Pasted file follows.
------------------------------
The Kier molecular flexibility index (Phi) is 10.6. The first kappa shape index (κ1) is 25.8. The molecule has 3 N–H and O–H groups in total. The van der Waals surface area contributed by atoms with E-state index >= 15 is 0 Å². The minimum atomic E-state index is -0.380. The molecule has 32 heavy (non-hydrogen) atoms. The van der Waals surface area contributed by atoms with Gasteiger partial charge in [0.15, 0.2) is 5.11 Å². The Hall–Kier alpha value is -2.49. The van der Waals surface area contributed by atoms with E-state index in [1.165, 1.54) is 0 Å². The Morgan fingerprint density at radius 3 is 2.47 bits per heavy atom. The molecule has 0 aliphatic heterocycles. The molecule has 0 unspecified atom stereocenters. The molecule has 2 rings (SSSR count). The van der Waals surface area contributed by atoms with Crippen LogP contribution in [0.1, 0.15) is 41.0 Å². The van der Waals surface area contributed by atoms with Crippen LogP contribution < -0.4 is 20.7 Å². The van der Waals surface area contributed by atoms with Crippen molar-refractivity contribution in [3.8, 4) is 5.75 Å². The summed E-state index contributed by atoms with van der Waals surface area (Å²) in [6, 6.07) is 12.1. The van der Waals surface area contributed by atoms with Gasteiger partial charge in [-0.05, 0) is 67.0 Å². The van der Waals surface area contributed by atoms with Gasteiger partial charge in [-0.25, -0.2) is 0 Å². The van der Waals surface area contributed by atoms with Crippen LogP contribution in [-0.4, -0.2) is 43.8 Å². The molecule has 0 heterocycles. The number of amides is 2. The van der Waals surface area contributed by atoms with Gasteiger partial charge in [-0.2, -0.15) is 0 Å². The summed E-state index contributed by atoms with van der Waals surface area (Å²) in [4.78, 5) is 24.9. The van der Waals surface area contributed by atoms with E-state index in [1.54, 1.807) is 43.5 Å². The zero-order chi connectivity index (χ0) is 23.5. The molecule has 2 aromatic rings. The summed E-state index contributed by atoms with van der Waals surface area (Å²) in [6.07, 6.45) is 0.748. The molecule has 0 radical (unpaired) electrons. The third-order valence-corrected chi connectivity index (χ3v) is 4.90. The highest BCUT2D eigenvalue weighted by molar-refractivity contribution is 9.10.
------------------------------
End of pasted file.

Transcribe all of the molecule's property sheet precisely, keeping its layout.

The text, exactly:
The Kier molecular flexibility index (Phi) is 10.6. The first kappa shape index (κ1) is 25.8. The molecule has 3 N–H and O–H groups in total. The van der Waals surface area contributed by atoms with E-state index >= 15 is 0 Å². The minimum atomic E-state index is -0.380. The molecule has 32 heavy (non-hydrogen) atoms. The van der Waals surface area contributed by atoms with Gasteiger partial charge in [0.15, 0.2) is 5.11 Å². The Hall–Kier alpha value is -2.49. The van der Waals surface area contributed by atoms with E-state index in [1.165, 1.54) is 0 Å². The Morgan fingerprint density at radius 3 is 2.47 bits per heavy atom. The molecule has 0 aliphatic heterocycles. The molecule has 0 unspecified atom stereocenters. The molecule has 2 rings (SSSR count). The van der Waals surface area contributed by atoms with Crippen LogP contribution in [0.1, 0.15) is 41.0 Å². The van der Waals surface area contributed by atoms with Crippen LogP contribution < -0.4 is 20.7 Å². The van der Waals surface area contributed by atoms with Crippen molar-refractivity contribution in [3.8, 4) is 5.75 Å². The summed E-state index contributed by atoms with van der Waals surface area (Å²) in [6, 6.07) is 12.1. The van der Waals surface area contributed by atoms with Gasteiger partial charge in [-0.05, 0) is 67.0 Å². The van der Waals surface area contributed by atoms with Gasteiger partial charge in [-0.25, -0.2) is 0 Å². The van der Waals surface area contributed by atoms with Crippen LogP contribution in [-0.4, -0.2) is 43.8 Å². The molecule has 0 heterocycles. The number of amides is 2. The van der Waals surface area contributed by atoms with Gasteiger partial charge in [-0.2, -0.15) is 0 Å². The summed E-state index contributed by atoms with van der Waals surface area (Å²) in [4.78, 5) is 24.9. The van der Waals surface area contributed by atoms with E-state index in [1.54, 1.807) is 43.5 Å². The zero-order chi connectivity index (χ0) is 23.5. The molecule has 2 aromatic rings. The summed E-state index contributed by atoms with van der Waals surface area (Å²) in [6.07, 6.45) is 0.748. The molecule has 0 radical (unpaired) electrons. The third-order valence-corrected chi connectivity index (χ3v) is 4.90. The highest BCUT2D eigenvalue weighted by molar-refractivity contribution is 9.10.